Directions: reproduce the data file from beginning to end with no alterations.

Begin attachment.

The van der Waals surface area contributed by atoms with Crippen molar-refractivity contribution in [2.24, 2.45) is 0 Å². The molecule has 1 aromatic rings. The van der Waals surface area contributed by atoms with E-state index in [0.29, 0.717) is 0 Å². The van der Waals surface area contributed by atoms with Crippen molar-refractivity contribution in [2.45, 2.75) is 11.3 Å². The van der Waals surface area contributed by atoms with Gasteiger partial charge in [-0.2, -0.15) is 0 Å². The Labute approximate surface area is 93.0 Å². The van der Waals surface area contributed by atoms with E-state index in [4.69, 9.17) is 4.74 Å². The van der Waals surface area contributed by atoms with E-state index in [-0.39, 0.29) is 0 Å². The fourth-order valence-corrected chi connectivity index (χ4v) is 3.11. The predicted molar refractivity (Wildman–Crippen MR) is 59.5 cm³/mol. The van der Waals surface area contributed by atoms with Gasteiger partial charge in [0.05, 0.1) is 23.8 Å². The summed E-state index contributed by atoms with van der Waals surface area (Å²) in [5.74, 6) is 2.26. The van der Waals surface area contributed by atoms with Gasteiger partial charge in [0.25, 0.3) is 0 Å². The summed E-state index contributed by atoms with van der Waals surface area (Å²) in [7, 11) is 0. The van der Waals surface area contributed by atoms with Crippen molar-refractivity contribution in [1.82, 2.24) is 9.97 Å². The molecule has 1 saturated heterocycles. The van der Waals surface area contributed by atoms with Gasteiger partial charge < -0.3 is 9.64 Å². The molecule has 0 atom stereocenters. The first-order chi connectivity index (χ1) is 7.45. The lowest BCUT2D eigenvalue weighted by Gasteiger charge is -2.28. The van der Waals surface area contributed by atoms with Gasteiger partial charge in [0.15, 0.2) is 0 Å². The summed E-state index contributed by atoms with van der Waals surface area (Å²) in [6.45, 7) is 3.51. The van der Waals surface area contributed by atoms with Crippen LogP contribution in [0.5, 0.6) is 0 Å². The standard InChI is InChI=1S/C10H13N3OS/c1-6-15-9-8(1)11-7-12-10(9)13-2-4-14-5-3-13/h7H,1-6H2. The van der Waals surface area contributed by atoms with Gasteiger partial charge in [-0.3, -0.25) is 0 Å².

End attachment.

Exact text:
The van der Waals surface area contributed by atoms with Crippen molar-refractivity contribution in [2.24, 2.45) is 0 Å². The molecule has 1 aromatic rings. The van der Waals surface area contributed by atoms with E-state index in [0.29, 0.717) is 0 Å². The van der Waals surface area contributed by atoms with Crippen molar-refractivity contribution in [2.45, 2.75) is 11.3 Å². The van der Waals surface area contributed by atoms with Gasteiger partial charge in [-0.2, -0.15) is 0 Å². The Labute approximate surface area is 93.0 Å². The van der Waals surface area contributed by atoms with E-state index in [4.69, 9.17) is 4.74 Å². The van der Waals surface area contributed by atoms with E-state index in [-0.39, 0.29) is 0 Å². The fourth-order valence-corrected chi connectivity index (χ4v) is 3.11. The predicted molar refractivity (Wildman–Crippen MR) is 59.5 cm³/mol. The van der Waals surface area contributed by atoms with Gasteiger partial charge in [0.05, 0.1) is 23.8 Å². The summed E-state index contributed by atoms with van der Waals surface area (Å²) in [5.74, 6) is 2.26. The van der Waals surface area contributed by atoms with Gasteiger partial charge in [0.25, 0.3) is 0 Å². The summed E-state index contributed by atoms with van der Waals surface area (Å²) in [7, 11) is 0. The van der Waals surface area contributed by atoms with Crippen molar-refractivity contribution in [1.82, 2.24) is 9.97 Å². The molecule has 1 saturated heterocycles. The van der Waals surface area contributed by atoms with Gasteiger partial charge < -0.3 is 9.64 Å². The molecule has 0 atom stereocenters. The first-order chi connectivity index (χ1) is 7.45. The lowest BCUT2D eigenvalue weighted by Gasteiger charge is -2.28. The van der Waals surface area contributed by atoms with Gasteiger partial charge in [0.15, 0.2) is 0 Å². The summed E-state index contributed by atoms with van der Waals surface area (Å²) in [6.45, 7) is 3.51. The van der Waals surface area contributed by atoms with Crippen LogP contribution in [0.5, 0.6) is 0 Å². The standard InChI is InChI=1S/C10H13N3OS/c1-6-15-9-8(1)11-7-12-10(9)13-2-4-14-5-3-13/h7H,1-6H2. The van der Waals surface area contributed by atoms with Gasteiger partial charge in [-0.3, -0.25) is 0 Å².